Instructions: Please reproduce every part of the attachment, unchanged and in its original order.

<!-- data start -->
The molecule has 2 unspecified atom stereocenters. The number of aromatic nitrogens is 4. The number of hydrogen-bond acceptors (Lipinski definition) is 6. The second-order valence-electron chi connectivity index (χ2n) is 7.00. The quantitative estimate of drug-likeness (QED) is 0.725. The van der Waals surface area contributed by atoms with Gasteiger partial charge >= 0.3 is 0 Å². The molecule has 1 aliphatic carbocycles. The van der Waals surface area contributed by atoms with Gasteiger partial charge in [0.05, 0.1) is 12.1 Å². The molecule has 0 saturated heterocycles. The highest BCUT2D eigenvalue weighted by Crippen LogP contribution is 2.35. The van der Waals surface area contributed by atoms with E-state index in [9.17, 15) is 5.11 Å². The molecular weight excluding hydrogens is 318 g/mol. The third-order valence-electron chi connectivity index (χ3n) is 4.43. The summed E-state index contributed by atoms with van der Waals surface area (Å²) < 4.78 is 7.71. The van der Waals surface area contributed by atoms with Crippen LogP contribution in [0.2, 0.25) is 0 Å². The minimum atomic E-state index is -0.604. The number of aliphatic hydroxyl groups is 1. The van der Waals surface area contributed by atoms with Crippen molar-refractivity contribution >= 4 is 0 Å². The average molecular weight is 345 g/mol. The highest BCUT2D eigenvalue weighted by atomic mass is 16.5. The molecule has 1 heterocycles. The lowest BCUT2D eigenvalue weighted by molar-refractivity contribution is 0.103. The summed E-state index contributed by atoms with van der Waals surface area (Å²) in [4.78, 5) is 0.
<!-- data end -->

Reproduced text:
The molecule has 2 unspecified atom stereocenters. The number of aromatic nitrogens is 4. The number of hydrogen-bond acceptors (Lipinski definition) is 6. The second-order valence-electron chi connectivity index (χ2n) is 7.00. The quantitative estimate of drug-likeness (QED) is 0.725. The van der Waals surface area contributed by atoms with Gasteiger partial charge >= 0.3 is 0 Å². The molecule has 1 aliphatic carbocycles. The van der Waals surface area contributed by atoms with Gasteiger partial charge in [0.05, 0.1) is 12.1 Å². The molecule has 0 saturated heterocycles. The highest BCUT2D eigenvalue weighted by Crippen LogP contribution is 2.35. The van der Waals surface area contributed by atoms with E-state index in [9.17, 15) is 5.11 Å². The molecular weight excluding hydrogens is 318 g/mol. The third-order valence-electron chi connectivity index (χ3n) is 4.43. The summed E-state index contributed by atoms with van der Waals surface area (Å²) < 4.78 is 7.71. The van der Waals surface area contributed by atoms with Crippen LogP contribution in [0.2, 0.25) is 0 Å². The minimum atomic E-state index is -0.604. The number of aliphatic hydroxyl groups is 1. The van der Waals surface area contributed by atoms with Crippen molar-refractivity contribution >= 4 is 0 Å². The average molecular weight is 345 g/mol. The highest BCUT2D eigenvalue weighted by atomic mass is 16.5. The molecule has 1 heterocycles. The lowest BCUT2D eigenvalue weighted by molar-refractivity contribution is 0.103. The summed E-state index contributed by atoms with van der Waals surface area (Å²) in [4.78, 5) is 0.